Martin v. Commissioner of Social Security

Middle District of Florida, flmd-8:2016-cv-03498

REPORT AND RECOMMENDATIONS re {{1}} Complaint filed by Donald Martin. Signed by Magistrate Judge Anthony E. Porcelli on 1/22/2018. (NCR)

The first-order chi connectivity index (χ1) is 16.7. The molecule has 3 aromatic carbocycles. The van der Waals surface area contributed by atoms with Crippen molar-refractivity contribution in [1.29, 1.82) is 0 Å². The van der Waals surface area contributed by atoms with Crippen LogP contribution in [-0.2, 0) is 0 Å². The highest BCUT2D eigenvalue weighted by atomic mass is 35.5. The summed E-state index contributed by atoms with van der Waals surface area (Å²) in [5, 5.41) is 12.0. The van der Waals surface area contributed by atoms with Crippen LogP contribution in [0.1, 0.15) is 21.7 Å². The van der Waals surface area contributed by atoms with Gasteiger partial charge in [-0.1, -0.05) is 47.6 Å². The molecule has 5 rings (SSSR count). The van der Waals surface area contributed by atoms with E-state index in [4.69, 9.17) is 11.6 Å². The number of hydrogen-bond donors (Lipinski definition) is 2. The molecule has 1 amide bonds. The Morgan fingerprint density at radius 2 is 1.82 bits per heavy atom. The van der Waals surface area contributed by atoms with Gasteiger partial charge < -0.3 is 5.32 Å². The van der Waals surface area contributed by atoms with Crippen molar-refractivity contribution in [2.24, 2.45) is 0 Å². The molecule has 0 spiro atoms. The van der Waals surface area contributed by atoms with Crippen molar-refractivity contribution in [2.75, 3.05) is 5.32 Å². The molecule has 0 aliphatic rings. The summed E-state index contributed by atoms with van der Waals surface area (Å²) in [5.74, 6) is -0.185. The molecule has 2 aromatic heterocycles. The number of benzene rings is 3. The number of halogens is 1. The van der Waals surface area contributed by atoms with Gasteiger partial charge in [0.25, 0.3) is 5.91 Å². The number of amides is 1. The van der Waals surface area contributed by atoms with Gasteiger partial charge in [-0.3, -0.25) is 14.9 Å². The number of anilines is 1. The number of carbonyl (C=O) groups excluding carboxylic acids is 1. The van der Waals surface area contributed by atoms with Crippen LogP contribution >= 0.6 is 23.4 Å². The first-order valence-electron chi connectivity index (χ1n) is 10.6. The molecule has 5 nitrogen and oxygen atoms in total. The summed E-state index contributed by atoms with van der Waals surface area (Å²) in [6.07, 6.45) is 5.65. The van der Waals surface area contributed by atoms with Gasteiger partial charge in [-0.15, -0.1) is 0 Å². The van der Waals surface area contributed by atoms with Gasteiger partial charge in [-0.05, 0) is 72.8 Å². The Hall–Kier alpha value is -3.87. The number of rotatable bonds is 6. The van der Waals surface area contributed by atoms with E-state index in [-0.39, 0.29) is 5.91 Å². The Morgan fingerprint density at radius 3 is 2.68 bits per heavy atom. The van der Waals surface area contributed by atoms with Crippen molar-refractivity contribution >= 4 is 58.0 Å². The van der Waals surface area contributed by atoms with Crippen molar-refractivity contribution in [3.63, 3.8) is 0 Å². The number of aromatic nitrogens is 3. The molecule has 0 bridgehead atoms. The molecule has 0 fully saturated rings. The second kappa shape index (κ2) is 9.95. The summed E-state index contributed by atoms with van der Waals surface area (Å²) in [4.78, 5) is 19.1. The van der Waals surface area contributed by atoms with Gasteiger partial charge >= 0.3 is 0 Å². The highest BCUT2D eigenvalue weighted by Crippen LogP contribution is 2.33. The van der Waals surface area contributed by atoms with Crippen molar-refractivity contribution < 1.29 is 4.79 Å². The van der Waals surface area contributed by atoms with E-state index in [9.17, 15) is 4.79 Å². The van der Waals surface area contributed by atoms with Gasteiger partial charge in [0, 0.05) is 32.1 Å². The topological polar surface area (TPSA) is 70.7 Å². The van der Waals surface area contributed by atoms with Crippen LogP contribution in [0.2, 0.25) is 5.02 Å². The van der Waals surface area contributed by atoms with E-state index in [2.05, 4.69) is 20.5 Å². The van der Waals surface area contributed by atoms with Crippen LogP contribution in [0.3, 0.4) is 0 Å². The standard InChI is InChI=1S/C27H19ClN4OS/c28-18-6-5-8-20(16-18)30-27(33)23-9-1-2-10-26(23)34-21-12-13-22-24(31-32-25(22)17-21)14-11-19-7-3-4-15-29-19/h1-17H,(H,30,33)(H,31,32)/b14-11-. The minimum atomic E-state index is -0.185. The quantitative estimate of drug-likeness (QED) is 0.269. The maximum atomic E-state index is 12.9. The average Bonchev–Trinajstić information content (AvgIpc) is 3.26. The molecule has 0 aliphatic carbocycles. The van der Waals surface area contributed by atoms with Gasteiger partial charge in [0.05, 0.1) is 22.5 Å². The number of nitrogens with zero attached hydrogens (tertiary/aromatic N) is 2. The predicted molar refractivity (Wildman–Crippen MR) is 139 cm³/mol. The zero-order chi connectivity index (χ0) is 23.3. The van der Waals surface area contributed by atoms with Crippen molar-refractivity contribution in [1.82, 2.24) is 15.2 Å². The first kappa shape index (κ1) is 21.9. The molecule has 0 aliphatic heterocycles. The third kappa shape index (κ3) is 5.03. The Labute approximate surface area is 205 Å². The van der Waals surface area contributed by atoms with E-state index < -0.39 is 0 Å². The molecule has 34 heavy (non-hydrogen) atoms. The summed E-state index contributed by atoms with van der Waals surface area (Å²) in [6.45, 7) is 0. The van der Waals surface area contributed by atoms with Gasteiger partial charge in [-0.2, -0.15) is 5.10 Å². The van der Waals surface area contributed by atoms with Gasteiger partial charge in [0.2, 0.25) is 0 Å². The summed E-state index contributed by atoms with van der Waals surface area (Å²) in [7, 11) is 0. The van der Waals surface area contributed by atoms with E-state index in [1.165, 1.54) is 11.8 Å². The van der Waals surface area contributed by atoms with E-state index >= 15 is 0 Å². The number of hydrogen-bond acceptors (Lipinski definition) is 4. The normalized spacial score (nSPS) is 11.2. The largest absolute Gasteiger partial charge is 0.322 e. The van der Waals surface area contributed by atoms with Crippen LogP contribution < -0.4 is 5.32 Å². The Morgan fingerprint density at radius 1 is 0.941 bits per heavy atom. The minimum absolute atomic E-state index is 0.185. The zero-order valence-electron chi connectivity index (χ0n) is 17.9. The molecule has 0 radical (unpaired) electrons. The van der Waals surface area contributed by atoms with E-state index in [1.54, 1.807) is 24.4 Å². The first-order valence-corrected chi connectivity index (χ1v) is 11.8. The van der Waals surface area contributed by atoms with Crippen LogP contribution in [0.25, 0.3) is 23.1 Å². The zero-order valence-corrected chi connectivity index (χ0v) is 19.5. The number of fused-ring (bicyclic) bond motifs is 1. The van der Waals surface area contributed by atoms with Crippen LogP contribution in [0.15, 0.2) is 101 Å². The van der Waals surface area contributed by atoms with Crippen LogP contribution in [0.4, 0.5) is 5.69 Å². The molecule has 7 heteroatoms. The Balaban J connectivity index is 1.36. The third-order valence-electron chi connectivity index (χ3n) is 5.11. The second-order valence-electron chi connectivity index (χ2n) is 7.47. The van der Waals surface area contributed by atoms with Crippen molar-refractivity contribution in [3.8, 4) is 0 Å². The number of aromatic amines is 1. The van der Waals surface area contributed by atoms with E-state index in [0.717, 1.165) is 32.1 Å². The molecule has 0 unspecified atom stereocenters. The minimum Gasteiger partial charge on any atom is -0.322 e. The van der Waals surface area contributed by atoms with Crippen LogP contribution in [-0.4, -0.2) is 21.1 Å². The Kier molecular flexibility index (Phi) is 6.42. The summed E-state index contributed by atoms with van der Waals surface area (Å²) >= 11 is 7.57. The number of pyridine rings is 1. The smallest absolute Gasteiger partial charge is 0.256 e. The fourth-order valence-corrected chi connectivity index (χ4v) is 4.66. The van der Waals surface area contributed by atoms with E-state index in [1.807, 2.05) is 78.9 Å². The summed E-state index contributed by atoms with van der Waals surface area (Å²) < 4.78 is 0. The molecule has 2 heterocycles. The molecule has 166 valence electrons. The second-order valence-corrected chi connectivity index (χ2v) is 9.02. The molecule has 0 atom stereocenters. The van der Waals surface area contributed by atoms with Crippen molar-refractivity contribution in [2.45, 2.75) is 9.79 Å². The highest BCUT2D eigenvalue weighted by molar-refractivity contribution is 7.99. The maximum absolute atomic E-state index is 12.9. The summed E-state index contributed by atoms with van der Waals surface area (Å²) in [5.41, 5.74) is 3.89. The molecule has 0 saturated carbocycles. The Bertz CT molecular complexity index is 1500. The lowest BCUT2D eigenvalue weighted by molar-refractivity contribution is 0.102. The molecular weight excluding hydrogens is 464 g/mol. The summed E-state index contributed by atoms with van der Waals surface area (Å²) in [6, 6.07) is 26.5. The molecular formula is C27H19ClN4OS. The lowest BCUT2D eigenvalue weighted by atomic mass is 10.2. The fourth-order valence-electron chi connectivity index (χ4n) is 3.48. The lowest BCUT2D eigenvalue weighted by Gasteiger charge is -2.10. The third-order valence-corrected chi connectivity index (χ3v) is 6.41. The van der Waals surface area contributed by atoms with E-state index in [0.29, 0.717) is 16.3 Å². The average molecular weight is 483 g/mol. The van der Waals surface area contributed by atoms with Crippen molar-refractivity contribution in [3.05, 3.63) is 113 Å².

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PageID 322 UNITED STATES DISTRICT COURT MIDDLE DISTRICT OF FLORIDA TAMPA DIVISION DONALD MARTIN, Plaintiff, v. Case No. 8:16-cv-3498-T-27AEP NANCY A. BERRYHILL, Acting Commissioner of Social Security, 1 Defendant. / REPORT AND RECOMMENDATION Plaintiff seeks judicial review of the denial of Supplemental Security Income ("SSI"). As the Administrative Law Judge's ("ALJ") decision was based on substantial evidence and employed proper legal standards, it is recommended that the Commissioner's decision be affirmed. I. A. Procedural Background Plaintiff filed an application for SSI (Tr. 161–66). The Commissioner denied Plaintiff's claims both initially and upon reconsideration (Tr. 85–87; 92–96). Plaintiff then requested an administrative hearing (Tr. 98–100). Per Plaintiff's request, the ALJ held a hearing at which Plaintiff appeared and testified (Tr. 35–66). Following the hearing, the ALJ issued an unfavorable decision finding Plaintiff not disabled and accordingly denied Plaintiff's claims for benefits (Tr. 17–34). Subsequently, Plaintiff requested review from the Appeals Council, which 1 Nancy A. Berryhill is now the Acting Commissioner of Social Security. Pursuant to Rule 25(d) of the Federal Rules of Civil Procedure, Nancy A. Berryhill should be substituted for Acting Commissioner Carolyn W. Colvin as the defendant in this suit. No further action needs to be taken to continue this suit by reason of the last sentence of section 205(g) of the Social Security Act, 42 U.S.C. § 405(g). PageID 323 the Appeals Council denied (Tr. 1–6). Plaintiff then timely filed a complaint with this Court (Doc. 1). The case is now ripe for review under 42 U.S.C. §§ 405(g), 1383(c)(3). B. Factual Background and the ALJ's Decision Plaintiff, who was born in 1963, claimed disability beginning January 1, 2013 (Tr. 20). Plaintiff has a high school education (Tr. 28). Plaintiff has no past relevant work experience (Tr. 28). Plaintiff alleged disability due to degenerative joint disease and lumbar spine disorder (Tr. 25). In rendering the administrative decision, the ALJ concluded that Plaintiff had not engaged in substantial gainful activity since December 5, 2013, the alleged onset date (Tr. 22). After conducting a hearing and reviewing the evidence of record, the ALJ determined Plaintiff had the following severe impairments: degenerative joint disease and lumbar spine disorder (Tr. 22). Notwithstanding the noted impairments, the ALJ determined Plaintiff did not have an impairment or combination of impairments that met or medically equaled one of the listed impairments in 20 C.F.R. Part 404, Subpart P, Appendix 1 (Tr. 24). The ALJ then concluded that Plaintiff retained a residual functional capacity ("RFC") to perform light work 2 except that Plaintiff is limited to occasional postural maneuvers such as balancing, stooping, kneeling, crouching, crawling, and climbing ramps and stairs. However, Plaintiff must avoid climbing ladders, ropes, and scaffolds. Plaintiff is also limited to occasional pushing and pulling with the lower left and right extremities to include the operation of foot pedals. In addition, Plaintiff is also limited to occupations that do not require exposure to dangerous machinery and 2 Light work involves lifting no more than 20 pounds at a time with frequent lifting or carrying of objects weighing up to 10 pounds. Even though the weight lifted may be very little, a job is in this category when it requires a good deal of walking or standing, or when it involves sitting most of the time with some pushing and pulling of arm or leg controls. To be considered capable of performing a full or wide range of light work, a person must have the ability to do substantially all of these activities. 20 CFR 416.967(b). 2 PageID 324 unprotected heights (Tr. 24). In formulating Plaintiff's RFC, the ALJ considered Plaintiff's subjective complaints and determined that, although the evidence established the presence of underlying impairments that reasonably could be expected to produce the symptoms alleged, Plaintiff's statements as to the intensity, persistence, and limiting effects of his symptoms were not entirely credible (Tr. 25). Plaintiff was fifty (50) years old at the time of filing his disability application. Plaintiff's age makes him an individual closely approaching advanced age for purpose of his disability application pursuant to 20 C.F.R. § 416.963 (Tr. 28). Given Plaintiff's background and RFC, the VE testified that Plaintiff could perform other jobs existing in significant numbers in the national economy, such as office helper, cashier, chambers maid (Tr. 29). Accordingly, based on Plaintiff's age, education, work experience, RFC, and the testimony of the VE, the ALJ found Plaintiff not disabled (Tr. 30). II. To be entitled to benefits, a claimant must be disabled, meaning he or she must be unable to engage in any substantial gainful activity by reason of any medically determinable physical or mental impairment which can be expected to result in death or which has lasted or can be expected to last for a continuous period of not less than twelve months. 42 U.S.C. §§ 423(d)(1)(A), 1382c(a)(3)(A). A "physical or mental impairment" is an impairment that results from anatomical, physiological, or psychological abnormalities, which are demonstrable by medically acceptable clinical and laboratory diagnostic techniques. 42 U.S.C. §§ 423(d)(3), 1382c(a)(3)(D). The Social Security Administration, in order to regularize the adjudicative process, promulgated the detailed regulations currently in effect. These regulations establish a "sequential evaluation process" to determine whether a claimant is disabled. 20 C.F.R. §§ 404.1520, 416.920. If an individual is found disabled at any point in the sequential review, 3 PageID 325 further inquiry is unnecessary. 20 C.F.R. §§ 404.1520(a), 416.920(a). Under this process, the ALJ must determine, in sequence, the following: whether the claimant is currently engaged in substantial gainful activity; whether the claimant has a severe impairment, i.e., one that significantly limits the ability to perform work-related functions; whether the severe impairment meets or equals the medical criteria of 20 C.F.R. Part 404 Subpart P, Appendix 1; and whether the claimant can perform his or her past relevant work. If the claimant cannot perform the tasks required of his or her prior work, step five of the evaluation requires the ALJ to decide if the claimant can do other work in the national economy in view of his or her age, education, and work experience. 20 C.F.R. §§ 404.1520(a), 416.920(a). A claimant is entitled to benefits only if unable to perform other work. Bowen v. Yuckert, 482 U.S. 137, 140-42 (1987); 20 C.F.R. §§ 404.1520(g), 416.920(g). A determination by the Commissioner that a claimant is not disabled must be upheld if it is supported by substantial evidence and comports with applicable legal standards. See 42 U.S.C. §§ 405(g), 1383(c)(3). Substantial evidence is "such relevant evidence as a reasonable mind might accept as adequate to support a conclusion." Richardson v. Perales, 402 U.S. 389, 401 (1971) (quoting Consol. Edison Co. v. NLRB, 305 U.S. 197, 229 (1938) (internal quotation marks omitted)); Miles v. Chater, 84 F.3d 1397, 1400 (11th Cir. 1996). While the court reviews the Commissioner's decision with deference to the factual findings, no such deference is given to the legal conclusions. Keeton v. Dep't of Health & Human Servs., 21 F.3d 1064, 1066 (11th Cir. 1994) (citations omitted). In reviewing the Commissioner's decision, the court may not re-weigh the evidence or substitute its own judgment for that of the ALJ even if it finds that the evidence preponderates against the ALJ's decision. Bloodsworth v. Heckler, 703 F.2d 1233, 1239 (11th Cir. 1983). The Commissioner's failure to apply the correct law, or to give the reviewing court sufficient 4 PageID 326 reasoning for determining that he or she has conducted the proper legal analysis, mandates reversal. Keeton, 21 F.3d at 1066. The scope of review is thus limited to determining whether the findings of the Commissioner are supported by substantial evidence and whether the correct legal standards were applied. 42 U.S.C. § 405(g); Wilson v. Barnhart, 284 F.3d 1219, 1221 (11th Cir. 2002). III. Plaintiff argues here that the ALJ erred by giving little weight to the medical source statement prepared by David U. Arango. M.D ("Dr. Arango"), who according to Plaintiff's Reply Brief (Doc. 19), should be considered as Plaintiff's treating physician. For the reasons that follow, the ALJ applied the correct legal standards and the ALJ's decision is supported by substantial evidence. a. Evaluation of Medical Opinions. When assessing the medical evidence, the ALJ must state with particularity the weight afforded to different medical opinions and the reasons therefor. Winschel v. Comm'r of Soc. Sec., 631 F.3d 1176, 1179 (11th Cir. 2011) (citation omitted). The Social Security regulations provide guidelines for the ALJ to employ when evaluating medical opinion evidence. See 20 C.F.R. §§ 404.1527, 416.927. In determining the weight to afford a medical opinion, the ALJ considers a variety of factors including but not limited to the examining relationship, the treatment relationship, whether an opinion is well-supported, whether an opinion is consistent with the record as a whole, and the area of the doctor's specialization. 20 C.F.R. §§ 404.1527(c), 416.927(c). Typically, the ALJ must afford the testimony of a treating physician or treating source substantial or considerable weight unless "good cause" is shown to the contrary. Crawford v. Comm'r of Soc. Sec., 363 F.3d 1155, 1159 (11th Cir. 2004) (per curiam) (citation omitted). Good cause exists where: (1) the treating physician's opinion was not 5 PageID 327 bolstered by the evidence; (2) the evidence supported a contrary finding; or (3) the treating physician's opinion was conclusory or inconsistent with the physician's own medical records. Phillips v. Barnhart, 357 F.3d 1232, 1240-41 (11th Cir. 2004). The Social Security Regulations defined a "treating source" as" [Plaintiff's] own acceptable medical source who provides [Plaintiff], or has provided [Plaintiff], with medical treatment or evaluation and who has, or has had, an ongoing treatment relationship with [Plaintiff]. Generally, [the ALJ] will consider that [Plaintiff has] an ongoing treatment relationship with an acceptable medical source when the medical evidence establishes that [Plaintiff] see, or have seen, the source with a frequency consistent with accepted medical practice for the type of treatment and/or evaluation required for [Plaintiff's] medical condition(s). [The ALJ] may consider an acceptable medical source who has treated or evaluated [Plaintiff] only a few times or only after long intervals (e.g., twice a year) to be [Plaintiff's] treating source if the nature and frequency of the treatment or evaluation is typical for [Plaintiff's] condition(s). We will not consider an acceptable medical source to be your treating source if your relationship with the source is not based on your medical need for treatment or evaluation, but solely on your need to obtain a report in support of your claim for disability. In such a case, we will consider the acceptable medical source to be a nontreating source. 20 C.F.R. § 416.927 (2). The ALJ, however, need not defer to the opinion of a physician who conducted a single examination because that physician is not a treating physician. McSwain v. Bowen, 814 F.2d 617, 619 (11th Cir. 1987). See also, Coheley v. Soc. Sec. Administration, 16- 17523, 2017 WL 3912492, at *3 (11th Cir. Sept. 7, 2017) (stating that a physician who examined the claimant only twice, was no treating physician; and his opinion was unentitled to deference by the ALJ); Denomme v. Comm'r, Soc. Sec. Admin., 518 F. App'x 875, 877 (11th Cir. 2013) (stating, "[t]he ALJ does not have to defer to the opinion of a physician who conducted a single examination, and who was not a treating physician.") (citation omitted); Crawford, 363 F.3d at 1160 (concluding that the ALJ correctly found that, because the medical practitioner examined the plaintiff on only one occasion, the medical practitioner's opinion was not entitled to great weight) (citation omitted) 6 PageID 328 Here, the ALJ's decision to give little weight to Dr. Arango's medical source opinion is supported by substantial evidence. First, the record establishes that Dr. Arango examined Plaintiff during one occasion on April 10, 2015. In this visit, Dr. Arango diagnosed Plaintiff with a possible lumbar spine strain and left leg radiculitis and ordered an MRI to determine possible treatment options (Tr. 249). Despite the fact that Plaintiff obtained an MRI, no treatment plan is found on the record. For example, during the initial consultation, Dr. Arango suggested to treat Plaintiff's apparent lumbar spine injury and leg radiculitis with epidural steroid injection (Tr. 250). However, the record does not show that Plaintiff underwent epidural steroid injection or any other treatment recommended by Dr. Arango. Indeed, no record is found of a follow up visit to Dr. Arango after Plaintiff obtained an MRI. 3 Based on the evidence of record, Plaintiff and Dr. Arango's treatment relationship is precarious and limited to a one-time medical examination (Tr. 248–250). Therefore, the ALJ correctly found that Dr. Arango's opinion was not entitled to any deference or significant weight. See McSwain, 814 F.2d at 619; Coheley, 2017 WL 3912492, at *3; Denomme, 518 F. App'x at 877; Crawford, 363 F.3d at 1160. 4 Furthermore, even if Dr. Arango were to be considered a treating physician, the ALJ's decision to give little weigh to Dr. Arango's opinion is harmless. The ALJ is free to reject the opinion of any physician when the evidence supports a contrary conclusion. Sryock v. Heckler, 764 F.2d 834, 835 (11th Cir. 1985). By giving great weight to the opinion of David Marshall Katz, M.D ("Dr. Katz"), the ALJ indirectly found Dr. Arango's opinion contrary to the evidence 3 Dr. Arango noted in his medical source opinion that a second visit took place on August 22, 2015 (Tr. 255). However, no record is found of this visit. 4 The length of the medical treatment between Plaintiff and Dr. Arango, together with Plaintiff's lack of medical history previous to his application for disability benefits (Tr. 43), suggest that Plaintiff visited Dr. Arango with the sole purpose of obtaining an opinion in support of his disability claim. As such, the ALJ's decision to consider Dr. Arango's opinion as that of a nontreating physician is well received by the Court. 20 C.F.R. § 416.927(2). 7 PageID 329 of record. For example, Dr. Arango opined that Plaintiff's pain was severe enough to interfere with the level of attention and concentration needed to perform simple work tasks on a frequent basis. Further, Dr. Arango opined, based on a positive straight leg raising test, 5 that Plaintiff was able to stand or walk for about two hours and sit for at least six hours in an eight hour work day (Tr. 257). Similar to Dr. Arango, Dr. Katz found that Plaintiff suffered from back pain, right knee pain, and hip pain secondary to degenerative joint disease and traumatic episodes (Tr. 228). However, Dr. Katz found that Plaintiff's musculoskeletal findings were normal, and the straight leg raising test was negative bilaterally. Dr. Katz's findings are supported by Plaintiff's activities of daily living as testified on the record including his ability to ride a bike, clean his home, carry groceries, walk, and work at a flea market (Tr. 46, 50–51, 57, 229). Additionally, the opinion of Huey Metts, ARNP, supports Dr. Katz's findings. Specifically, Mr. Metts found that Plaintiff's physical examination was unremarkable and that Plaintiff's straight leg raising test was negative bilaterally (Tr. 241). In brief, the ALJ's decision to give little weight to Dr. Arango's opinion is supported by substantial evidence, therefore, it is recommended that the ALJ's decision be affirmed. IV. Accordingly, after due consideration and for the foregoing reasons, it is hereby RECOMMENDED: 1. The decision of the Commissioner be AFFIRMED. 2. The Clerk be directed to enter final judgment in favor of the Commissioner and close the case. 5 This test, however, is not specifically discussed in Dr. Arango's medical notes. Indeed, Dr. Arangon's medical notes on record make no reference to such test. See (Tr. 249–250). Nonetheless, Dr. Arango cites this test as a basis for providing Plaintiff's Residual Functional Capacity opinion (Tr. 255). 8 PageID 330 IT IS SO REPORTED in Tampa, Florida, on this 22nd day of January, 2018. NOTICE TO PARTIES A party has fourteen days from this date to file written objections to the Report and Recommendation's factual findings and legal conclusions. A party's failure to file written objections waives that party's right to challenge on appeal any unobjected-to factual finding or legal conclusion the district judge adopts from the Report and Recommendation. See 11th Cir. R. 3-1. cc: Hon. James D. Whittemore Counsel of Record 9